Cádiz - the town - Photos Andalusia 2019

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Cádiz - the town
Cádiz is said to be one of the oldest, continuously inhabited towns in Western Europe. The old town lies at the end of a spit of land which encloses a large natural harbour. Extensive low-lying, marshy land makes the area very defensible from the land side.

It's had an eventful history. Christopher Columbus (Cristóbal Colón) sailed from there on two of his voyages. The Wikipedia diambiguation page for "Battle of Cádiz" lists no fewer than 10 events, including an attack by Sir Francis Drake which became known as "The Singeing of the King of Spain's beard" and delayed the Armada by a year. The commander of the Armada was from a nearby town, Medina-Sidonia.

In the 18th century, when large ships could no longer reach Seville as the River Guadalquivir became unnavigable to them, Cádiz became the home to the Spanish trade with its American possessions and became extremely wealthy, and an even more tempting target. It was blockaded by the British from 1797 to the start of the Peninsular War in 1808 (apart from a brief break during the Peace of Amiens in 1802-3).

Cádiz was besieged by the French from February 1810 to August 1812 (see my page here). During this time the first Spanish Constitution was developed and proclaimed in March 1812 (see my page here). The battle of Barrosa was fought on 5th March 1811 in an attempt to break the siege (see my page here).
Cádiz today and showing the changes between the 18th and 21st centurys.
Castillo de Santa Catalina.

Built after the Anglo-Dutch looting in 1596 to protect the Santa Catalina cove. Star shaped, with two bastions and a moat.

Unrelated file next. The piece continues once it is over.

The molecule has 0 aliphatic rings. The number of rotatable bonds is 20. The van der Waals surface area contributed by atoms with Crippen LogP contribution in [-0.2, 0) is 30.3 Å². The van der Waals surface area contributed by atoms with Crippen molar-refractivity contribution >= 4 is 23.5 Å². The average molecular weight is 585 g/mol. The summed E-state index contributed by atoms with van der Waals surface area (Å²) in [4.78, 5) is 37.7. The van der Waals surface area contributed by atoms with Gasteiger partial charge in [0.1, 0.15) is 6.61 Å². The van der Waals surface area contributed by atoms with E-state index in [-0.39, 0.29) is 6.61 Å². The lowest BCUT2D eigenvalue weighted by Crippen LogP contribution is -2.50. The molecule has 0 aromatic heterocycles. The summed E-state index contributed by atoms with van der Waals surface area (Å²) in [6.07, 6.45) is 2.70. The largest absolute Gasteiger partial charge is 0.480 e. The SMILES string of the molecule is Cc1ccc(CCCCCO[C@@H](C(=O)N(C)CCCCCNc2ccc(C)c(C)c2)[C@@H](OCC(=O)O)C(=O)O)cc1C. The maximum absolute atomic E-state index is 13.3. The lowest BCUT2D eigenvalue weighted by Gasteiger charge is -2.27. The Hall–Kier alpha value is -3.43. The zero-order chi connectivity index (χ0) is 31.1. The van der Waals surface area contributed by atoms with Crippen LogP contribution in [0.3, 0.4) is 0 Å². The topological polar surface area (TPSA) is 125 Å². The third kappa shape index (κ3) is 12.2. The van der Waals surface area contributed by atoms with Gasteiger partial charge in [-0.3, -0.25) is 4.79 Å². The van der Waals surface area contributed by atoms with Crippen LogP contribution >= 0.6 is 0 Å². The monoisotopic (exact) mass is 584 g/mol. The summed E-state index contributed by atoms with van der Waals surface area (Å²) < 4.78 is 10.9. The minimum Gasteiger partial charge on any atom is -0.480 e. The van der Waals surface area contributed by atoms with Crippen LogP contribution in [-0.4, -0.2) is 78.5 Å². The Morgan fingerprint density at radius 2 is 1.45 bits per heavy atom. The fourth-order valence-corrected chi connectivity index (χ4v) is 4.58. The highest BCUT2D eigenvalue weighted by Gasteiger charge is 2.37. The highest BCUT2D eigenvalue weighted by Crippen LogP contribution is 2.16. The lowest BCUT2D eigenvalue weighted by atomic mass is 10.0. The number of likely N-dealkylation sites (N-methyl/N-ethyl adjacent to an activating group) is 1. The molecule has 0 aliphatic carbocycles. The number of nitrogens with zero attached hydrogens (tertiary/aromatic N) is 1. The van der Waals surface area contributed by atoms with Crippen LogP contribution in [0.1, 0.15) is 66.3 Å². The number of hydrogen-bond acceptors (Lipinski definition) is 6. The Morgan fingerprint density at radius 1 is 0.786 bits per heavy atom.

Castillo de Santa Catalina
Castillo de Santa Catalina
Castillo de Santa Catalina from the causeway to Castillo San Sebastián.
The causeway out to Castillo San Sebastián.
Castillo de Santa Catalina is on the right.
Castillo de Santa Catalina
The causeway and Castillo San Sebastián.
Castillo San Sebastián.

It was very windy and the causeway was very exposed.
More views of Castillo San Sebastián.
The Torre Tavira was the principal town watch tower and now houses an observation deck and Camera Obscura.
Panorama from the Torre Tavira.
Far left is the roof of the Oratorio de San Felipe Neri where the 1812 constitution was debated and signed. The cathedral with its two towers and golden dome is towards the right. The new bridge, opened in 2012, leading to the Trocadero, now a port and industrial area, is visible to the left of the cathedral.
The centre of the panorama is approximately due East.
Panorama from the Torre Tavira.
This stretches from the cathedral on the left and overlaps the one above.
The street in the centre is Sacramento and runs north-west.
More views from the Torre Tavira.
Some photos around the Old Town.
Text and photos copyright John Haines 2015-21.
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